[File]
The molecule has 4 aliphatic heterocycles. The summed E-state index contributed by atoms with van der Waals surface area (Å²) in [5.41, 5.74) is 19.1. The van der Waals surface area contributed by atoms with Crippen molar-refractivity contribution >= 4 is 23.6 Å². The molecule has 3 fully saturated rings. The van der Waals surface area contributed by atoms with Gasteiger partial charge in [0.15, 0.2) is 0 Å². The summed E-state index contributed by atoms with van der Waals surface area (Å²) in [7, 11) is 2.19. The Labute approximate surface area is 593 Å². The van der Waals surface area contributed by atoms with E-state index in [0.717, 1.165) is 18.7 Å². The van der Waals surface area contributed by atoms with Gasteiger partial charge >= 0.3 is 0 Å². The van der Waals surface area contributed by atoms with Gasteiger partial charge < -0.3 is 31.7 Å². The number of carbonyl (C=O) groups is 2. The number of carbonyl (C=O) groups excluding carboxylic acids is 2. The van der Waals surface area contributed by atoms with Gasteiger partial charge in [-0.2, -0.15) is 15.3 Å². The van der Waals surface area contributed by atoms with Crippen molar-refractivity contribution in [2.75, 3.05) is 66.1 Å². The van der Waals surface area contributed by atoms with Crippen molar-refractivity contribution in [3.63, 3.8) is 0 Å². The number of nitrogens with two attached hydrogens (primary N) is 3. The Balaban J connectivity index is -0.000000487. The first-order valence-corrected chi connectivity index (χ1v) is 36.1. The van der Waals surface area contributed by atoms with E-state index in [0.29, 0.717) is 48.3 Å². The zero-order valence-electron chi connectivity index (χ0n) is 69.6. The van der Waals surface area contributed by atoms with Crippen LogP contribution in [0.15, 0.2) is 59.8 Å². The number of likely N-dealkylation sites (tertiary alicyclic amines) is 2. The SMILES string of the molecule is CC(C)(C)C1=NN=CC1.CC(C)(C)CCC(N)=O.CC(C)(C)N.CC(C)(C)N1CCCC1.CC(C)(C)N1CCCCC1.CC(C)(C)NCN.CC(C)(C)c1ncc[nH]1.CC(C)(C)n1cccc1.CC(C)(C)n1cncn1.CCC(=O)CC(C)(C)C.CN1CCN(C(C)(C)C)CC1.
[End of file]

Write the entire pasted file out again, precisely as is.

The molecule has 4 aliphatic heterocycles. The summed E-state index contributed by atoms with van der Waals surface area (Å²) in [5.41, 5.74) is 19.1. The van der Waals surface area contributed by atoms with Crippen molar-refractivity contribution >= 4 is 23.6 Å². The molecule has 3 fully saturated rings. The van der Waals surface area contributed by atoms with Gasteiger partial charge in [0.15, 0.2) is 0 Å². The summed E-state index contributed by atoms with van der Waals surface area (Å²) in [7, 11) is 2.19. The Labute approximate surface area is 593 Å². The van der Waals surface area contributed by atoms with E-state index in [0.717, 1.165) is 18.7 Å². The van der Waals surface area contributed by atoms with Gasteiger partial charge >= 0.3 is 0 Å². The van der Waals surface area contributed by atoms with Gasteiger partial charge < -0.3 is 31.7 Å². The number of carbonyl (C=O) groups is 2. The number of carbonyl (C=O) groups excluding carboxylic acids is 2. The van der Waals surface area contributed by atoms with Gasteiger partial charge in [-0.2, -0.15) is 15.3 Å². The van der Waals surface area contributed by atoms with Crippen molar-refractivity contribution in [2.75, 3.05) is 66.1 Å². The van der Waals surface area contributed by atoms with Crippen molar-refractivity contribution in [3.63, 3.8) is 0 Å². The number of nitrogens with two attached hydrogens (primary N) is 3. The Balaban J connectivity index is -0.000000487. The first-order valence-corrected chi connectivity index (χ1v) is 36.1. The van der Waals surface area contributed by atoms with E-state index in [0.29, 0.717) is 48.3 Å². The zero-order valence-electron chi connectivity index (χ0n) is 69.6. The van der Waals surface area contributed by atoms with Crippen LogP contribution in [0.15, 0.2) is 59.8 Å². The number of likely N-dealkylation sites (tertiary alicyclic amines) is 2. The SMILES string of the molecule is CC(C)(C)C1=NN=CC1.CC(C)(C)CCC(N)=O.CC(C)(C)N.CC(C)(C)N1CCCC1.CC(C)(C)N1CCCCC1.CC(C)(C)NCN.CC(C)(C)c1ncc[nH]1.CC(C)(C)n1cccc1.CC(C)(C)n1cncn1.CCC(=O)CC(C)(C)C.CN1CCN(C(C)(C)C)CC1.